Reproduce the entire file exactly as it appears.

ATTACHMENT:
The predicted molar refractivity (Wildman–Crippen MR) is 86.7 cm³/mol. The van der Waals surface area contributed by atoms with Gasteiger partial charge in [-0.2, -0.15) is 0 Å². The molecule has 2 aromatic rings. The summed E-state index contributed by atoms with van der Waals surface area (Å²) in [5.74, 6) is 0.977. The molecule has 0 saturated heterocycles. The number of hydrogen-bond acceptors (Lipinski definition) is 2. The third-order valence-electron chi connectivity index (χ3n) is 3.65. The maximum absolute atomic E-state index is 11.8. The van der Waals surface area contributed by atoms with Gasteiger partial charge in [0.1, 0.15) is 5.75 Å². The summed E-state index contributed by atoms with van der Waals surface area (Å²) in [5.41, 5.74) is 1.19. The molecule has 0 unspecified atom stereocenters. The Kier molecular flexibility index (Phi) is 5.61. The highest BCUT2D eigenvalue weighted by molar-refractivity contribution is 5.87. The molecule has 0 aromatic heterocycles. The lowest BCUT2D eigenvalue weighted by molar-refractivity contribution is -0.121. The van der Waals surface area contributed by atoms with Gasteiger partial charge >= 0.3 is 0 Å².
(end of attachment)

The predicted molar refractivity (Wildman–Crippen MR) is 86.7 cm³/mol. The van der Waals surface area contributed by atoms with Gasteiger partial charge in [-0.2, -0.15) is 0 Å². The molecule has 2 aromatic rings. The summed E-state index contributed by atoms with van der Waals surface area (Å²) in [5.74, 6) is 0.977. The molecule has 0 saturated heterocycles. The number of hydrogen-bond acceptors (Lipinski definition) is 2. The third-order valence-electron chi connectivity index (χ3n) is 3.65. The maximum absolute atomic E-state index is 11.8. The van der Waals surface area contributed by atoms with Gasteiger partial charge in [0.1, 0.15) is 5.75 Å². The summed E-state index contributed by atoms with van der Waals surface area (Å²) in [5.41, 5.74) is 1.19. The molecule has 0 unspecified atom stereocenters. The Kier molecular flexibility index (Phi) is 5.61. The highest BCUT2D eigenvalue weighted by molar-refractivity contribution is 5.87. The molecule has 0 aromatic heterocycles. The lowest BCUT2D eigenvalue weighted by molar-refractivity contribution is -0.121. The van der Waals surface area contributed by atoms with Gasteiger partial charge >= 0.3 is 0 Å².